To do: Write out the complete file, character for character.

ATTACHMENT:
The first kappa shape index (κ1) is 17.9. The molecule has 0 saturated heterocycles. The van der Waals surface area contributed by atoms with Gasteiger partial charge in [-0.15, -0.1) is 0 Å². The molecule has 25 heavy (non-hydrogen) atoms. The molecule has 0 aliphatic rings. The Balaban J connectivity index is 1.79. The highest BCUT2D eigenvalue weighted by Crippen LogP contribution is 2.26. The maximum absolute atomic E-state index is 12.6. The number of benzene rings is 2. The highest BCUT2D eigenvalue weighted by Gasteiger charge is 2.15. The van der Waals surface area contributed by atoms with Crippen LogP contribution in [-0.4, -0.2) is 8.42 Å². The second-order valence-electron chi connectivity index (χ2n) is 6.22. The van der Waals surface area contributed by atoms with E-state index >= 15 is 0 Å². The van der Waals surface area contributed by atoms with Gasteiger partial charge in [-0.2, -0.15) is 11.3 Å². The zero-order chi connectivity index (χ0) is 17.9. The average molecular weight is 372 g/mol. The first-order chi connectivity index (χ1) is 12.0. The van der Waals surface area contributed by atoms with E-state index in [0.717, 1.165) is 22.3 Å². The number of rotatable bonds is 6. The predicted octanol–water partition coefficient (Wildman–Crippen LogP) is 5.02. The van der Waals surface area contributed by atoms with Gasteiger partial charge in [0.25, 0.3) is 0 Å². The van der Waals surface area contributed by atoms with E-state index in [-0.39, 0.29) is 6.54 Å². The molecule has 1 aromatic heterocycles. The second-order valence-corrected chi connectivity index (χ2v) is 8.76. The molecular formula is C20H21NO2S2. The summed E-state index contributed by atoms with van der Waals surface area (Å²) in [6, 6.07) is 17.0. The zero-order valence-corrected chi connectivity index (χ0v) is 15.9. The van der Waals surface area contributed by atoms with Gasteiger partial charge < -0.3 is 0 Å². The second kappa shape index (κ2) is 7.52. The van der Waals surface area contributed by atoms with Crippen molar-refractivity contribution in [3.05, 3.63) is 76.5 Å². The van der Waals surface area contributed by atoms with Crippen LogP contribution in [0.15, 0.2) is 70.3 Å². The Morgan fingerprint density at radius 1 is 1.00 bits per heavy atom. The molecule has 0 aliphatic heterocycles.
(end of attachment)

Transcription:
The first kappa shape index (κ1) is 17.9. The molecule has 0 saturated heterocycles. The van der Waals surface area contributed by atoms with Gasteiger partial charge in [-0.15, -0.1) is 0 Å². The molecule has 25 heavy (non-hydrogen) atoms. The molecule has 0 aliphatic rings. The Balaban J connectivity index is 1.79. The highest BCUT2D eigenvalue weighted by Crippen LogP contribution is 2.26. The maximum absolute atomic E-state index is 12.6. The number of benzene rings is 2. The highest BCUT2D eigenvalue weighted by Gasteiger charge is 2.15. The van der Waals surface area contributed by atoms with Crippen LogP contribution in [-0.4, -0.2) is 8.42 Å². The second-order valence-electron chi connectivity index (χ2n) is 6.22. The van der Waals surface area contributed by atoms with E-state index >= 15 is 0 Å². The van der Waals surface area contributed by atoms with Gasteiger partial charge in [-0.2, -0.15) is 11.3 Å². The zero-order chi connectivity index (χ0) is 17.9. The average molecular weight is 372 g/mol. The first-order chi connectivity index (χ1) is 12.0. The van der Waals surface area contributed by atoms with E-state index in [0.717, 1.165) is 22.3 Å². The number of rotatable bonds is 6. The predicted octanol–water partition coefficient (Wildman–Crippen LogP) is 5.02. The van der Waals surface area contributed by atoms with Gasteiger partial charge in [0.25, 0.3) is 0 Å². The van der Waals surface area contributed by atoms with E-state index in [-0.39, 0.29) is 6.54 Å². The molecule has 1 aromatic heterocycles. The second-order valence-corrected chi connectivity index (χ2v) is 8.76. The molecular formula is C20H21NO2S2. The summed E-state index contributed by atoms with van der Waals surface area (Å²) in [6, 6.07) is 17.0. The zero-order valence-corrected chi connectivity index (χ0v) is 15.9. The van der Waals surface area contributed by atoms with Gasteiger partial charge < -0.3 is 0 Å². The second kappa shape index (κ2) is 7.52. The van der Waals surface area contributed by atoms with Crippen molar-refractivity contribution in [3.05, 3.63) is 76.5 Å². The van der Waals surface area contributed by atoms with Crippen LogP contribution in [0.15, 0.2) is 70.3 Å². The Morgan fingerprint density at radius 1 is 1.00 bits per heavy atom. The molecule has 0 aliphatic heterocycles.